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    Chosen Reject (profile), Jun 16th, 2011 @ 8:43am

    Re: Re:

    I really wish this murder business would be murdered in its own right. No one is going to get murdered over a copyrighted work any more than people are going to get murdered over the coca-cola formula.

    Let's use Rowling and Harry Potter as an example.
    1) Rowling retains the rights to Harry Potter for a set amount of time. During this period, her competitors will have to come up with something else to compete. This is as things go today.
    2) Rowling retains the rights to Harry Potter until she dies.
    2a) Competitors will have to create something else to compete, which is the same as today.
    2b) Competitor(s) have her murdered so they can...what? What benefit do they gain? It'd be in the public domain so anyone can publish it, including Project Gutenberg and The Pirate Bay, and everyone on any given p2p network and Amazon (which gives out public domain kindle books for the whopping revenue generating price of free). So in addition to her competitors having to create something to earn the dollars of consumers, they'll have to do so while competing with free, which only makes their job harder.

    Let's give it a rest already. No one is going to get murdered so that their works enter the public domain earlier.

     

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  19.  
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    dwg, Jun 16th, 2011 @ 9:48am

    Re: Re:

    Corporations do kill on purpose--it's called "cost-benefit analysis" and it leads to things like airlines running multiple regressions to determine how much they'll have to pay out annually, valuing each crash death at $1MM USD and multiplying that by a foreseeable number of such deaths. Ford did it with the Pinto when it determined that a fix costing several dollars, multiplied by the number of Pintos produced was more than the estimated payouts in wrongful death lawsuits.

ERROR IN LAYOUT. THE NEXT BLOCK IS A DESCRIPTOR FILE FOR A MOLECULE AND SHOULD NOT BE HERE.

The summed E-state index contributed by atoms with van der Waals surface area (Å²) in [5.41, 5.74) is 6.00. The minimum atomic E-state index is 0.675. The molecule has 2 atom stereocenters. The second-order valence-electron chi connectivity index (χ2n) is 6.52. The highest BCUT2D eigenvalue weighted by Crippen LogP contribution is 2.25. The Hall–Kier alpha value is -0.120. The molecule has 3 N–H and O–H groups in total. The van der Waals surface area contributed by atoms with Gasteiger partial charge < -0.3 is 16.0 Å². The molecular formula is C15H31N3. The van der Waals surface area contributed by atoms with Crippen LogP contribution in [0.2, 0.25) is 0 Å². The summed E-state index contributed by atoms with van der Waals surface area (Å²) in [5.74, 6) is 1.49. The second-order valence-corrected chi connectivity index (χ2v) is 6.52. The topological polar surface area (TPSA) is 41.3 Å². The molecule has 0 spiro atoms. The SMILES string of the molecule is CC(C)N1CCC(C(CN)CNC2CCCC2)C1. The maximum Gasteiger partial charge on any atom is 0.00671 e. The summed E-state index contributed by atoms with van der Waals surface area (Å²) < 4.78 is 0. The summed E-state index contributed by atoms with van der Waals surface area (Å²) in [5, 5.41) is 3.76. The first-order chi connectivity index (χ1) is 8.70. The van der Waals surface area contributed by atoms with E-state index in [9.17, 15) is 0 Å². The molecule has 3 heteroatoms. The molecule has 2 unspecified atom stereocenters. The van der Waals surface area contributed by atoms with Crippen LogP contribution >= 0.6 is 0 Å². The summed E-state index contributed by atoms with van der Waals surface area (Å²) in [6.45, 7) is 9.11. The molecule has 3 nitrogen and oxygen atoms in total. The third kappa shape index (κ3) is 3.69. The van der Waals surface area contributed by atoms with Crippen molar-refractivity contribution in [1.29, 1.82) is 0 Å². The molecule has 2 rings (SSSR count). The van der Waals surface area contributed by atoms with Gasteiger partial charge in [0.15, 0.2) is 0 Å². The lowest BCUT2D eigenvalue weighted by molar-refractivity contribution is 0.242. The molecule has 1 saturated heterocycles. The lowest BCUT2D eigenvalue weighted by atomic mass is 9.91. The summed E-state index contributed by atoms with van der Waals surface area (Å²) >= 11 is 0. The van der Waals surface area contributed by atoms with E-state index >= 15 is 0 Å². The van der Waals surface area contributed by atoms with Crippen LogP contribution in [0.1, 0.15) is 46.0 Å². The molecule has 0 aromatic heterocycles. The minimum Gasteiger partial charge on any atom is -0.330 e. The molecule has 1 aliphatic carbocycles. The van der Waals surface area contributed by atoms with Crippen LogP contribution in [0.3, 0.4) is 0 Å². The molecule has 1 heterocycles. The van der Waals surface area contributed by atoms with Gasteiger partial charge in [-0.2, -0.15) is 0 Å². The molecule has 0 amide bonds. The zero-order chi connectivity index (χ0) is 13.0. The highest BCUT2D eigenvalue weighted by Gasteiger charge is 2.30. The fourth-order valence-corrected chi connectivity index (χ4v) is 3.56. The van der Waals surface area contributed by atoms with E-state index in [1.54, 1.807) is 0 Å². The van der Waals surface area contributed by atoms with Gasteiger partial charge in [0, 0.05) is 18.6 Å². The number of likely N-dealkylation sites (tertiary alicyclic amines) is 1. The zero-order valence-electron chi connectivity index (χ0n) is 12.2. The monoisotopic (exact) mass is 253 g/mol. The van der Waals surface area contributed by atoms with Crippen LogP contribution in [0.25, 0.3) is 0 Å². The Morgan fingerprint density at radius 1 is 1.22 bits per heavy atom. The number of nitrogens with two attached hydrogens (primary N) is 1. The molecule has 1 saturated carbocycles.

Corporations don't need to hire assassins--they are assassins. Or maybe "mercenaries" is more appropriate.

     

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  20.  
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    dwg, Jun 16th, 2011 @ 9:56am

    Re: Re: Re:

    Sadly, the SCOTUS has determined otherwise. It ain't in the Constitution, but it sure is ensconced in Constitutional Law. Just for example:

    In Louisville, C. & C.R. Co. v. Letson, 43 US 497 (1844), the SCOTUS held that for the purposes of the case at hand, a corporation is "capable of being treated as a citizen of [the State which created it], as much as a natural person." Ten years later, the Court reaffirmed the result of Letson, though on the somewhat different theory that "those who use the corporate name, and exercise the faculties conferred by it," should be presumed conclusively to be citizens of the corporation's State of incorporation. Marshall v. Baltimore & Ohio R. Co., 57 US 314 (1854).

     

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  21.  
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    Anonymous Coward, Jun 16th, 2011 @ 10:16am

    It seems that this story is more about why inheritance laws suck, and why clear ownership of property after death should be ascertained. If the ownership was clear, there would be no discussion.

    Trying to blame copyright for a probate issue seems stupid.

     

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  22.  
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    dwg, Jun 16th, 2011 @ 10:35am

    Re: Re: Re: